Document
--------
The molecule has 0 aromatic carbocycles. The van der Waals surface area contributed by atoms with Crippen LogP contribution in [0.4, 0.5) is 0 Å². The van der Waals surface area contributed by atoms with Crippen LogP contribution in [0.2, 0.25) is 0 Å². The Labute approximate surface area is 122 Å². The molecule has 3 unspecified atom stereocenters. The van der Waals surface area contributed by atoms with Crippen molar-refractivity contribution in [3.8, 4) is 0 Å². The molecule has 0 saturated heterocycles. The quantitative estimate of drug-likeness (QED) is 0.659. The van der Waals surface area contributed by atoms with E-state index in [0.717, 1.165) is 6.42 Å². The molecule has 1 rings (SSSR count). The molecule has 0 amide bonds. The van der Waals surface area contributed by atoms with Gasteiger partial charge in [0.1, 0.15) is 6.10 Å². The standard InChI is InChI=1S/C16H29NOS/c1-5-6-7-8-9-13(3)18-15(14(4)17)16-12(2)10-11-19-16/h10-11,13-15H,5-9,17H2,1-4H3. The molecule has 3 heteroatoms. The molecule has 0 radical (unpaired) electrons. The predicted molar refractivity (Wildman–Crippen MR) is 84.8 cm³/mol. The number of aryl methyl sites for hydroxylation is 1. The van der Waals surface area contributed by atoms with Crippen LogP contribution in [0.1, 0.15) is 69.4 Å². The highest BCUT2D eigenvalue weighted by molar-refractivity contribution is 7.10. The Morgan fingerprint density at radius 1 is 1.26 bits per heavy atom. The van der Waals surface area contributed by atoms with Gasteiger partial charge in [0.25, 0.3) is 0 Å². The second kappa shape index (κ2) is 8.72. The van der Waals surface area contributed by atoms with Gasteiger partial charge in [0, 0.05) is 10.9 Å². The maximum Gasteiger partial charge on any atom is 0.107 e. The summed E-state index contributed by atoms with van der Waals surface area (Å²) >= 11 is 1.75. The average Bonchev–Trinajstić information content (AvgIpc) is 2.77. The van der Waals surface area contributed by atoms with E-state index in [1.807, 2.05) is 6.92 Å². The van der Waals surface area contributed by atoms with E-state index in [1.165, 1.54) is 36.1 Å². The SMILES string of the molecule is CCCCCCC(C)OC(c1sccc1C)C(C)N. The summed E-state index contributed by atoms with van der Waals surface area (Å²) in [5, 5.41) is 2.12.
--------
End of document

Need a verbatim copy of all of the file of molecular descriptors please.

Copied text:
The molecule has 0 aromatic carbocycles. The van der Waals surface area contributed by atoms with Crippen LogP contribution in [0.4, 0.5) is 0 Å². The van der Waals surface area contributed by atoms with Crippen LogP contribution in [0.2, 0.25) is 0 Å². The Labute approximate surface area is 122 Å². The molecule has 3 unspecified atom stereocenters. The van der Waals surface area contributed by atoms with Crippen molar-refractivity contribution in [3.8, 4) is 0 Å². The molecule has 0 saturated heterocycles. The quantitative estimate of drug-likeness (QED) is 0.659. The van der Waals surface area contributed by atoms with E-state index in [0.717, 1.165) is 6.42 Å². The molecule has 1 rings (SSSR count). The molecule has 0 amide bonds. The van der Waals surface area contributed by atoms with Gasteiger partial charge in [0.1, 0.15) is 6.10 Å². The standard InChI is InChI=1S/C16H29NOS/c1-5-6-7-8-9-13(3)18-15(14(4)17)16-12(2)10-11-19-16/h10-11,13-15H,5-9,17H2,1-4H3. The molecule has 3 heteroatoms. The molecule has 0 radical (unpaired) electrons. The predicted molar refractivity (Wildman–Crippen MR) is 84.8 cm³/mol. The number of aryl methyl sites for hydroxylation is 1. The van der Waals surface area contributed by atoms with Crippen LogP contribution in [0.1, 0.15) is 69.4 Å². The highest BCUT2D eigenvalue weighted by molar-refractivity contribution is 7.10. The Morgan fingerprint density at radius 1 is 1.26 bits per heavy atom. The van der Waals surface area contributed by atoms with Gasteiger partial charge in [0.25, 0.3) is 0 Å². The second kappa shape index (κ2) is 8.72. The van der Waals surface area contributed by atoms with Gasteiger partial charge in [0, 0.05) is 10.9 Å². The maximum Gasteiger partial charge on any atom is 0.107 e. The summed E-state index contributed by atoms with van der Waals surface area (Å²) >= 11 is 1.75. The average Bonchev–Trinajstić information content (AvgIpc) is 2.77. The van der Waals surface area contributed by atoms with E-state index in [1.807, 2.05) is 6.92 Å². The van der Waals surface area contributed by atoms with E-state index in [1.165, 1.54) is 36.1 Å². The SMILES string of the molecule is CCCCCCC(C)OC(c1sccc1C)C(C)N. The summed E-state index contributed by atoms with van der Waals surface area (Å²) in [5, 5.41) is 2.12.